Join us for the next Full Moon-th Meetup where we’ll chat with Father Alessandro Omizzolo. We’ll also have the latest news of the Vatican Advanced Technology Telescope*.
Just for our Sacred Space Astronomy members: on the next Full Moon, December 19th, we’ll be holding our regular on-line meetup where you get to chat with each other, and astronomers and scientists from the Vatican Observatory! (OK, so when the Full Moon actually occurs it’ll be the evening of December 18th in Tucson, but that day conflicts with a meeting of the Foundation board of trustees; and it actually is the morning December 19th in Rome at that time.)
Fr. Omizzolo has two wildly different astronomical stories to tell. One is about “Jellyfish Galaxies”. Working with a group called GASP group (GAs Stripping Phenomena in galaxies), he is trying to understand how material get stripped from some galaxies, leaving trails of material that makes them look like jellyfish. How does this affect star formation in the material that galaxies lose as a result of their motion in the cluster? How does the position of galaxies inside the cluster affect the morphology of jellyfish galaxies?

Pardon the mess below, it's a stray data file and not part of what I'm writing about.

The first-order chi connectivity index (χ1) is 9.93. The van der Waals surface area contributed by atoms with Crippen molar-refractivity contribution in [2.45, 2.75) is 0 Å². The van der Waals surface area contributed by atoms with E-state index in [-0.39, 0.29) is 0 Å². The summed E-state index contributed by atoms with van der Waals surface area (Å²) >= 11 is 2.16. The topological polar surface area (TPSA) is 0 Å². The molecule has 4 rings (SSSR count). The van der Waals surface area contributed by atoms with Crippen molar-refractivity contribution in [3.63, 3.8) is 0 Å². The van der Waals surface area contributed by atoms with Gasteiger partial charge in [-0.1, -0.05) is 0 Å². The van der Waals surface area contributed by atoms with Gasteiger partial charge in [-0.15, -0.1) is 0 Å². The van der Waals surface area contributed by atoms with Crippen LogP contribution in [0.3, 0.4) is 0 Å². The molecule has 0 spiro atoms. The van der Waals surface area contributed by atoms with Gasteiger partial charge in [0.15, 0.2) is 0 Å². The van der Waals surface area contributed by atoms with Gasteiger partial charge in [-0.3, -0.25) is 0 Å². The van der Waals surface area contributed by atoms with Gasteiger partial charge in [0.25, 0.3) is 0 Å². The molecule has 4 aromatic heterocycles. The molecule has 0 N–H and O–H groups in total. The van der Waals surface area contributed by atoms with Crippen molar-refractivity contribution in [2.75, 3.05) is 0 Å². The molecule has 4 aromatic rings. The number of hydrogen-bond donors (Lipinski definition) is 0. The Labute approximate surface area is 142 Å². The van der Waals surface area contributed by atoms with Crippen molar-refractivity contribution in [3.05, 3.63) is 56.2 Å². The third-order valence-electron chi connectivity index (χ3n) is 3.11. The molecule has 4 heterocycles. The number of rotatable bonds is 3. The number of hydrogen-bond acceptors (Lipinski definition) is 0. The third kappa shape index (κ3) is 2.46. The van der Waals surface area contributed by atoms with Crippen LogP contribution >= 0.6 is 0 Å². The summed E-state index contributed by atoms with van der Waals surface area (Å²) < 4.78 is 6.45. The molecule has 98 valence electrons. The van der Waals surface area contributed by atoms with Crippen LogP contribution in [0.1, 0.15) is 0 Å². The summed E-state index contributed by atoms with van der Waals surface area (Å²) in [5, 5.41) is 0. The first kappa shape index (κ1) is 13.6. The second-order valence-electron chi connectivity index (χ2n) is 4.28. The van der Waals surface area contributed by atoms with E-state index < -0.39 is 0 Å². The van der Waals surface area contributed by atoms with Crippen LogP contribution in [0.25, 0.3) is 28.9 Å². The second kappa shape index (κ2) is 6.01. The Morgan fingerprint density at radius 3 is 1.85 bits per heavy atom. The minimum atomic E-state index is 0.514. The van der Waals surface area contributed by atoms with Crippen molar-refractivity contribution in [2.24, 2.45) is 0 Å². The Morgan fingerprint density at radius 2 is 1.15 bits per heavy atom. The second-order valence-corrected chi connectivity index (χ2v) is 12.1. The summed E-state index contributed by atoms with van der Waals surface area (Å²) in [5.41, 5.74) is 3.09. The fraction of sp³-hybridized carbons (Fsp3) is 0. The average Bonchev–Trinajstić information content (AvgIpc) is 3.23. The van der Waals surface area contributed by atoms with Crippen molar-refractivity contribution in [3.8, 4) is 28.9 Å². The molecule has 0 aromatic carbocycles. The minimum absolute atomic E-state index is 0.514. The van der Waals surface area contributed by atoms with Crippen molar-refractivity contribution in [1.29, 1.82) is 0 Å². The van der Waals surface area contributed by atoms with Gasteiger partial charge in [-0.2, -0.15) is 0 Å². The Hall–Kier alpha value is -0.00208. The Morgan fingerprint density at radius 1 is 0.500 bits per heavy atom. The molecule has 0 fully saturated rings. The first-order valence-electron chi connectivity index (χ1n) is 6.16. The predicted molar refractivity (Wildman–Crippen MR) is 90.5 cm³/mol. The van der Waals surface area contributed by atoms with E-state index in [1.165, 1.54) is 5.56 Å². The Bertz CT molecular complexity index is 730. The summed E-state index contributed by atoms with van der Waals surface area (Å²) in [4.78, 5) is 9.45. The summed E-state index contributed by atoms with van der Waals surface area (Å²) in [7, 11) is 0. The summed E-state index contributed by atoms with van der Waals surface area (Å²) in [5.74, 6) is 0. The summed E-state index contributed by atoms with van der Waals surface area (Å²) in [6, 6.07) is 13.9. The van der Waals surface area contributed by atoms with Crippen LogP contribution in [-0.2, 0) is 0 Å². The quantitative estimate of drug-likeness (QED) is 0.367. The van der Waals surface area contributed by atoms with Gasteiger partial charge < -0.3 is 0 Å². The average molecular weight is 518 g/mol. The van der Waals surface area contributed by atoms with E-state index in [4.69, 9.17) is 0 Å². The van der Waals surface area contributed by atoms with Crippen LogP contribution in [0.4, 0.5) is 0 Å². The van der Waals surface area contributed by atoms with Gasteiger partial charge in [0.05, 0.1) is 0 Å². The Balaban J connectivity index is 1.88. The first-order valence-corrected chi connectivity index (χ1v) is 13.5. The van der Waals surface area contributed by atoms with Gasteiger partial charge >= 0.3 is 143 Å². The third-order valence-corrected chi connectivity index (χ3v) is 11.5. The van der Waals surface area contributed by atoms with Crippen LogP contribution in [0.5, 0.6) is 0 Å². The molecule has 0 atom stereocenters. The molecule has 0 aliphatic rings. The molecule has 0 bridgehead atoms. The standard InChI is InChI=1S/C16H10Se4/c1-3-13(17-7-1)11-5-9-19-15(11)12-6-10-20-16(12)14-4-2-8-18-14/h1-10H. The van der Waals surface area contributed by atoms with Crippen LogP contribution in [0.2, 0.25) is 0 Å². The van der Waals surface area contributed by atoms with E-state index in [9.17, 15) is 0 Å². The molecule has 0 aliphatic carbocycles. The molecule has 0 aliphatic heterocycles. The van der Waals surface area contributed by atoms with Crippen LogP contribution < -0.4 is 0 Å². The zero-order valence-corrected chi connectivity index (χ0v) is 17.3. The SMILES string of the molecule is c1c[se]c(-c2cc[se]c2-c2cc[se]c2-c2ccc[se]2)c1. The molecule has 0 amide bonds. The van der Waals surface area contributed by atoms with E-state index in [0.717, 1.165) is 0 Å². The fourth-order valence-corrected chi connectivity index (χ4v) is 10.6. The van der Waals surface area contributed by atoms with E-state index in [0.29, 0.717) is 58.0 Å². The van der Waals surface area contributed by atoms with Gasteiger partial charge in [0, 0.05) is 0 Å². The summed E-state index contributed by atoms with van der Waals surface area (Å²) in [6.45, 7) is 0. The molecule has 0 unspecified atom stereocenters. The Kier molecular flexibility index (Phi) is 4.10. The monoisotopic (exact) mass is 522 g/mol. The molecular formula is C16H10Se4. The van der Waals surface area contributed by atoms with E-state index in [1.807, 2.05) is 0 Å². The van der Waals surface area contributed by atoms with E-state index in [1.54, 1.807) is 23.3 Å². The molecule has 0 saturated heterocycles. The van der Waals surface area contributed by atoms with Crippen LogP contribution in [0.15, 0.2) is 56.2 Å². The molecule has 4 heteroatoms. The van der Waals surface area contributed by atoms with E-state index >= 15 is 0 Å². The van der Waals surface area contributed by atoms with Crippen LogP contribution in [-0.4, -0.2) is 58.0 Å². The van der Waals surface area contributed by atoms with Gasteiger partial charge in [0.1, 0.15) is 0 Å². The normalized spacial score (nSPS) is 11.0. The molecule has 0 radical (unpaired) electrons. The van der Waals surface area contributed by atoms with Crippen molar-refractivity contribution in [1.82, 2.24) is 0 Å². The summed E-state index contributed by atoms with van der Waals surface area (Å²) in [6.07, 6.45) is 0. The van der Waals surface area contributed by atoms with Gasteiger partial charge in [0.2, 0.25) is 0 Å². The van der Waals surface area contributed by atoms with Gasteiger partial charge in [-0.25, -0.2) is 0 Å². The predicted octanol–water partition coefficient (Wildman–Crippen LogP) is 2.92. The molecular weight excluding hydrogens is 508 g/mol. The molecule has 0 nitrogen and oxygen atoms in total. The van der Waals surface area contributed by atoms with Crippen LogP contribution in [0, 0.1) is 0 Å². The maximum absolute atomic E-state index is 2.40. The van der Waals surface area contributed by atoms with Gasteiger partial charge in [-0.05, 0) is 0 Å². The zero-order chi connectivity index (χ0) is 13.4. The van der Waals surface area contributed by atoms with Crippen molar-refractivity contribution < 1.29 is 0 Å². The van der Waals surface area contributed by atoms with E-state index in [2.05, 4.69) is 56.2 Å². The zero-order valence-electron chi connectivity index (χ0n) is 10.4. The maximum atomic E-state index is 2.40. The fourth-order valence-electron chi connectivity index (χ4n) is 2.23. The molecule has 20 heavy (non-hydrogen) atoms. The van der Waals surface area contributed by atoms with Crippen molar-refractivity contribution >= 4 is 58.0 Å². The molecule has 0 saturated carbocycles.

But his interest in analyzing astronomical images has also gotten him involved in the incredible project of scanning thousands of photographic plates, dating back to 1891, taken by the telescopes at the Vatican. These data are being put online so that astronomers around the world can compare what a given star field looked like a hundred years ago compared to today. The implications range from refining killer asteroid orbits, to understanding variable stars.
Read Fr. Omizzolo’s full bio HERE.
When? Sunday, December 19th: Rain or shine
What time? These meetups will happen around lunch time in North America: in particular, 10:00 am Tucson time, which is 12:00 PM Eastern Standard Time.
How do you access the Zoom link? Join Sacred Space Astronomy and you’ll get an email with the full link!
*The Vatican Advanced Technology Telescope consists of the Alice P. Lennon Telescope, and the Thomas J. Bannan Astrophysics Facility.